The child is so petty that he will ruin the lives of millions just to get back at his friends. We have to respect that kind of commitment to revenge over such a trivial squabble.
From: "Le Petit Tourette" (Season 11, Episode 8)
While at a toy store, Cartman found a kid with Tourette Syndrome, but instead of feeling sympathy for the child, he was jealous. So much so, he decided to fake having the disorder so he can say what he wants whenever he wants without repercussion. To make matters worse, Kyle, who is aware of his friend's deceptive ways, isn't believed when he snitches to his principal. Not only that, but she believes he thinks all people with Tourette Syndrome is faking and forces him to apologize to a support group of people suffering from the neurological disorder — including Cartman.
Thankfully, Cartman's plan backfires and he begins to lose any filter. This causes him to unwillingly admit to some embarrassing things from his past. So at least, he suffers a little bit here.
From: "Best Friends Forever" (Season 9, Episode 4)
When Kenny is dying (again), his friends and family have a tough decision to make. Should his feeding tube be removed so he can die? Or should he be kept on life support to be kept alive to live akin to a vegetable? For Cartman, the decision was easy — he should be allowed to die. While the idea is noble, especially for Cartman, it wasn't as moral as it seems. You see, he only came to this decision because he discovered Kenny left his PSP to his hefty friend in the (let's be honest, likely) event he dies.
Cartman's stance was the opposite of his friends', who wanted to keep their friend alive. Knowing he's fighting an uphill battle, he takes the issue nationally, speaking to the news and rallying citizens to back his position.
In Cartman's defense though, the PSP was a pretty great handheld.
From: "Up The Down Steroid" (Season 8, Episode 2)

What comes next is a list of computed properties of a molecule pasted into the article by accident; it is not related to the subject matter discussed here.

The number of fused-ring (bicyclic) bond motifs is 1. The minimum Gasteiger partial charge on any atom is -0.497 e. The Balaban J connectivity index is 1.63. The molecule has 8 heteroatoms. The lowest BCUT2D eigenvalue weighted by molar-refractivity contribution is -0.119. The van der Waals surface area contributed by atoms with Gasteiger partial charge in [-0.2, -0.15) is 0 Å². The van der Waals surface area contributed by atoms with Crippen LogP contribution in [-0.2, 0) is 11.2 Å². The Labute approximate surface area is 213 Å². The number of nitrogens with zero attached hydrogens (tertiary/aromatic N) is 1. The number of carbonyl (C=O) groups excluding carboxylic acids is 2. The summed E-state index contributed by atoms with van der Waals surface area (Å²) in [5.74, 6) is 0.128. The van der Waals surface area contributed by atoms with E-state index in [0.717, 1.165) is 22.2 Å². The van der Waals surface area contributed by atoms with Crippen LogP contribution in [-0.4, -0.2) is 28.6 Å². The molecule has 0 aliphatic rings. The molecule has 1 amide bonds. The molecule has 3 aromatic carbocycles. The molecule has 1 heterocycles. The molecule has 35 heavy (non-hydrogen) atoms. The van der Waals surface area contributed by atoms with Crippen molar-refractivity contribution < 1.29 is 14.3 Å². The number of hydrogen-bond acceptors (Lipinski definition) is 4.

When Cartman learns there is a $1,000 prize for winning in the Special Olympics, he decides to enter thinking he'd be a shoo-in for first place. He fakes having a disability and acts the part in one of the worst impersonations of a disabled person we can imagine. With that in mind, Cartman is so out of shape he can't really compete. In fact, he comes in last place. Still, he manages to get some kind of compensation, winning the "Spirit Award", which comes with a gift voucher.
From: "Tonsil Trouble" (Season 12, Episode 1)
When Cartman goes in to have his tonsils removed, he contracts HIV from a contaminated blood donor. Yet, despite his disease, he doesn't get much sympathy from Kyle — who has to leave the room laughing any time they talk about it. Obviously upset from the lack of respect he's received, Cartman contrives a plan to break into Kyle's house to place a few droplets of his infected blood in his "friend's" mouth. The plan goes off without a hitch, and Kyle contracts HIV. This prompts an entire episode about the two trying to find a cure, which they eventually do.
We don't need to dive too deep into this one. Giving someone HIV is an awful thing to do, and a literal crime — like most things on this list. But this one is just a little worse than some of the other things Cartman has done throughout the years.
From: "Scott Tenorman Must Die" (Season 5, Episode 4)
When ninth-grader Scott Tenorman tricks Cartman multiple times — we're not going to discuss the nitty-gritty of this part, however— the chubby third-grader devises a plan that will ruin his bully's life. He challenges Tenorman to a chili cookoff, something that seems simple, but is far more sinister than anyone could have imagined. It turns out Cartman kidnapped Tenorman's parents and cooked them in the chili the ninth-grader was eating. When he learns his parents are dead — and he ate them — he begins to cry. That's when his favorite band walks by and mocks him. The episode ends with Cartman literally licking the tears off Tenorman's cheeks.
Don't mess with Cartman, it will ruin your life.